The other aspect of spey casting that eventually sunk in was the overall speed and timing of the cast. It is much slower and deliberate and it takes some concentration to keep it all going at the right speed. However, for several hours standing knew deep in the frigid Bogachiel I was able to make Spey casts long and accurate enough to reach productive seams. I did eventually hook a steelhead which managed to free itself after about 15 seconds. It would have been nice to land one, but the experience will definitely have me doing more Spey casting for steelhead and trout in the future, maybe even with a different type of the fly—the tube fly.

Having been tying streamers on to leaders for decades, I had never used tube flies before. When I saw Blake threading the leader through the fly as he prepared our tackle, I knew I was going to get an opportunity to fish some tube flies for steelhead. His box of steelhead tube flies was impressive and he admitted tying them all himself. After I returned home and started doing a bit of research on tube flies, they appear to me to be an interesting alternative to regular “on-the-hook flies” so I plan to start tying some for Montana trout. J. Stockard has a decent selection of tube fly materials and the Globalflyfisher has an excellent collection of essays and how-to articles on tube flies. It will just take some time to get stocked up with the right materials and learn how it’s done. Should be fun and an opportunity for some experimentation.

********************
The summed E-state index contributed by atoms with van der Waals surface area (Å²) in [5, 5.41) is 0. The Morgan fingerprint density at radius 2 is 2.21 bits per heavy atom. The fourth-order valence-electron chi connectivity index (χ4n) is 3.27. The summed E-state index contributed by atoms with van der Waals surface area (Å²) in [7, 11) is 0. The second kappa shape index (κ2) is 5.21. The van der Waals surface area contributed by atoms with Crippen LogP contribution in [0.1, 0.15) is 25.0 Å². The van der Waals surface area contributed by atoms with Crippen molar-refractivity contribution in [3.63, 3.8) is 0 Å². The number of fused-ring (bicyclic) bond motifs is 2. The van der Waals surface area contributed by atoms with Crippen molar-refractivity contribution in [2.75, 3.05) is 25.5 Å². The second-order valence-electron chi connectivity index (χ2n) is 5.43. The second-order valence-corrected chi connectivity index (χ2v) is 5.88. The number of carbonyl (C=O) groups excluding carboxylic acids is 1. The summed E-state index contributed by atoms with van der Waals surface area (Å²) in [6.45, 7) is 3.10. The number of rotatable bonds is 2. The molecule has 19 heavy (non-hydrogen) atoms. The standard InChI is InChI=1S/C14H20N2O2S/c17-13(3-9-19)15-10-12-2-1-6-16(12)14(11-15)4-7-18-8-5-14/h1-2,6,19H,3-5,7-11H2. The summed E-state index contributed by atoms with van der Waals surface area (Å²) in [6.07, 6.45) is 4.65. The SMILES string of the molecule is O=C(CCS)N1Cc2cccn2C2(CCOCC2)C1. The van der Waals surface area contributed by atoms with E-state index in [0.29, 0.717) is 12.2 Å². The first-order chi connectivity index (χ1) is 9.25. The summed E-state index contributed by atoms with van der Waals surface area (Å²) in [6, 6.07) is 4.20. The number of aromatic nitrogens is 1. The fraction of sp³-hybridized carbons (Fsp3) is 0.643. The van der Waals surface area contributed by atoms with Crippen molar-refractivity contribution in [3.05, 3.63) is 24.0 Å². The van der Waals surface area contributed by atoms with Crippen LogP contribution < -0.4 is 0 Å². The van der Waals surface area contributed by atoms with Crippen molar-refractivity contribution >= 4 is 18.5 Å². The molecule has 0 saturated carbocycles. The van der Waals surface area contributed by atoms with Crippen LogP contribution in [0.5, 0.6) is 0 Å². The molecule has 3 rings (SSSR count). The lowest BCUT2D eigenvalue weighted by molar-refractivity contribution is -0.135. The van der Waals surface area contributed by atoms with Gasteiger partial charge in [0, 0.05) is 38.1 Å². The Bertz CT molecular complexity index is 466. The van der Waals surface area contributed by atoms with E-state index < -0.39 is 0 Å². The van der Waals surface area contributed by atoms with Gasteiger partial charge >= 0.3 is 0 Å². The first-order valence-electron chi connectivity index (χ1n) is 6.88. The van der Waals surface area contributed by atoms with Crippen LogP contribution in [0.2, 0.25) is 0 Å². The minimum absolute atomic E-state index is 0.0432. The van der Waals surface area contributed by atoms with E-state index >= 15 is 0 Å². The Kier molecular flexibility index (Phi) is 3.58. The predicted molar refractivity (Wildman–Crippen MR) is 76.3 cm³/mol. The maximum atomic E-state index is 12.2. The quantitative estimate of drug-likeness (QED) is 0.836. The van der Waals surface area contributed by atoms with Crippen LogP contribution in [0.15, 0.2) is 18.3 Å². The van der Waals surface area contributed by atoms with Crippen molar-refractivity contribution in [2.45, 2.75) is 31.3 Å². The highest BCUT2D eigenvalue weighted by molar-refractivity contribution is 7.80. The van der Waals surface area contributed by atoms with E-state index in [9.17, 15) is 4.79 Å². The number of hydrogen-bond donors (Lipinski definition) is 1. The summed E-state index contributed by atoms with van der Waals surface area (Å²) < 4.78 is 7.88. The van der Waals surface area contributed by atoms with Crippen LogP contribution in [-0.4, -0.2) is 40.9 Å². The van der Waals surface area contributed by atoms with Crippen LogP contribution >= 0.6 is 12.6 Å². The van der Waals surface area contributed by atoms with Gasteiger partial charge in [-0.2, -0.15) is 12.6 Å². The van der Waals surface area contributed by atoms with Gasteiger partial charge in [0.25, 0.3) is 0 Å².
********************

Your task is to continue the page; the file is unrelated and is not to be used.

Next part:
As expected, Blake was disappointed that we only hooked one steelhead. Were they really in the river yet?  Our answer came as we approached the take out at the mouth of the Sol Duc River. Eight nets spanned the river and were heavy with fish. The Quileute Indians, whose reservation borders on the river, were aggressively taking advantage of the early returning steelhead after a week or more of flood waters that prevented them netting the river.

As I write this, we’ve had successive sub-zero mornings here in SW Montana. The pumpkins are frozen for the duration and it will be early March before anyone in their right mind tackles the big rivers in earnest. I plan on breaking out the switch rod early next year and building on what I learned out on the Bogachiel. Maybe I’ll have figured out tube flies to the point where they will become part of my normal summer routine. December is always a tough month here and if I want to fish it will have to be in warmer climes like another trip to the Olympic Peninsula to fight Ice in the Guides and chase some winter steelhead. We’ll see.